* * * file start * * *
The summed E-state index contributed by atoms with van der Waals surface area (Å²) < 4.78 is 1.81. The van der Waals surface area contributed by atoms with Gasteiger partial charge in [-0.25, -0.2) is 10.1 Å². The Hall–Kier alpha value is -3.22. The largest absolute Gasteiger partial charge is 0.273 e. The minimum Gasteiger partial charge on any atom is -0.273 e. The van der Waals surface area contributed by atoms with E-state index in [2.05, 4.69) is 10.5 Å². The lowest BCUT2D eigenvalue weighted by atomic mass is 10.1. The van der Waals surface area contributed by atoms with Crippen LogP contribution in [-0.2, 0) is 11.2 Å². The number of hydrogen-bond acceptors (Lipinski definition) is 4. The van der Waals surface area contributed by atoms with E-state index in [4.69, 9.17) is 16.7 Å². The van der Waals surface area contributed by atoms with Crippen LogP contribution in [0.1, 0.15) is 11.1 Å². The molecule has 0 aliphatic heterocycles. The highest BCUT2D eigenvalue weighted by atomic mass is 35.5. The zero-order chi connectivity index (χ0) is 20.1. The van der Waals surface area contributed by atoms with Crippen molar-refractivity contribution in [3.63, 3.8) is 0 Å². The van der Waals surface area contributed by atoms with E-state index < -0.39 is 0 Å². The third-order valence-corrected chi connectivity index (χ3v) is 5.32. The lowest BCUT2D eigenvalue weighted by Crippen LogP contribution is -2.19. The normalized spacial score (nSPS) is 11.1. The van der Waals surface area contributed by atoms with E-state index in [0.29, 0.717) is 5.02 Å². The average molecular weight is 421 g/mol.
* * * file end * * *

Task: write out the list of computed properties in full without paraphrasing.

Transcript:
The summed E-state index contributed by atoms with van der Waals surface area (Å²) < 4.78 is 1.81. The van der Waals surface area contributed by atoms with Gasteiger partial charge in [-0.25, -0.2) is 10.1 Å². The Hall–Kier alpha value is -3.22. The largest absolute Gasteiger partial charge is 0.273 e. The minimum Gasteiger partial charge on any atom is -0.273 e. The van der Waals surface area contributed by atoms with E-state index in [2.05, 4.69) is 10.5 Å². The lowest BCUT2D eigenvalue weighted by atomic mass is 10.1. The van der Waals surface area contributed by atoms with Crippen LogP contribution in [-0.2, 0) is 11.2 Å². The number of hydrogen-bond acceptors (Lipinski definition) is 4. The van der Waals surface area contributed by atoms with E-state index in [4.69, 9.17) is 16.7 Å². The van der Waals surface area contributed by atoms with Crippen LogP contribution in [0.1, 0.15) is 11.1 Å². The molecule has 0 aliphatic heterocycles. The highest BCUT2D eigenvalue weighted by atomic mass is 35.5. The zero-order chi connectivity index (χ0) is 20.1. The van der Waals surface area contributed by atoms with Crippen molar-refractivity contribution in [3.63, 3.8) is 0 Å². The van der Waals surface area contributed by atoms with E-state index < -0.39 is 0 Å². The third-order valence-corrected chi connectivity index (χ3v) is 5.32. The lowest BCUT2D eigenvalue weighted by Crippen LogP contribution is -2.19. The normalized spacial score (nSPS) is 11.1. The van der Waals surface area contributed by atoms with E-state index in [0.29, 0.717) is 5.02 Å². The average molecular weight is 421 g/mol.